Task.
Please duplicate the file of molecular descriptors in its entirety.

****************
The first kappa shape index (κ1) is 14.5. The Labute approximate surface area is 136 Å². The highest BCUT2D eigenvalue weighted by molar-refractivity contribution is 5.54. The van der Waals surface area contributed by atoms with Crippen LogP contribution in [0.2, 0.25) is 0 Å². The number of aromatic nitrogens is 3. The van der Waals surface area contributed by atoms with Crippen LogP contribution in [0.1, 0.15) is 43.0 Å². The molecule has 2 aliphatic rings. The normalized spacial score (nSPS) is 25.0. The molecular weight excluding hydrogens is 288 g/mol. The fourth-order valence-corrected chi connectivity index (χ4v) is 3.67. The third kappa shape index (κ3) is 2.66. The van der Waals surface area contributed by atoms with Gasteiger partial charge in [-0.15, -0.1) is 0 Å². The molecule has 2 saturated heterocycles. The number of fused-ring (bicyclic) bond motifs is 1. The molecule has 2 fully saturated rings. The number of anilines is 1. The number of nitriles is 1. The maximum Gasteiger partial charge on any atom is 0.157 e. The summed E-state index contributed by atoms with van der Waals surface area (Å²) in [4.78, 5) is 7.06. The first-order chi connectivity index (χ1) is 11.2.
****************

The first kappa shape index (κ1) is 14.5. The Labute approximate surface area is 136 Å². The highest BCUT2D eigenvalue weighted by molar-refractivity contribution is 5.54. The van der Waals surface area contributed by atoms with Crippen LogP contribution in [0.2, 0.25) is 0 Å². The number of aromatic nitrogens is 3. The van der Waals surface area contributed by atoms with Crippen LogP contribution in [0.1, 0.15) is 43.0 Å². The molecule has 2 aliphatic rings. The normalized spacial score (nSPS) is 25.0. The molecular weight excluding hydrogens is 288 g/mol. The fourth-order valence-corrected chi connectivity index (χ4v) is 3.67. The third kappa shape index (κ3) is 2.66. The van der Waals surface area contributed by atoms with Gasteiger partial charge in [-0.15, -0.1) is 0 Å². The molecule has 2 saturated heterocycles. The number of fused-ring (bicyclic) bond motifs is 1. The molecule has 2 fully saturated rings. The number of anilines is 1. The number of nitriles is 1. The maximum Gasteiger partial charge on any atom is 0.157 e. The summed E-state index contributed by atoms with van der Waals surface area (Å²) in [4.78, 5) is 7.06. The first-order chi connectivity index (χ1) is 11.2.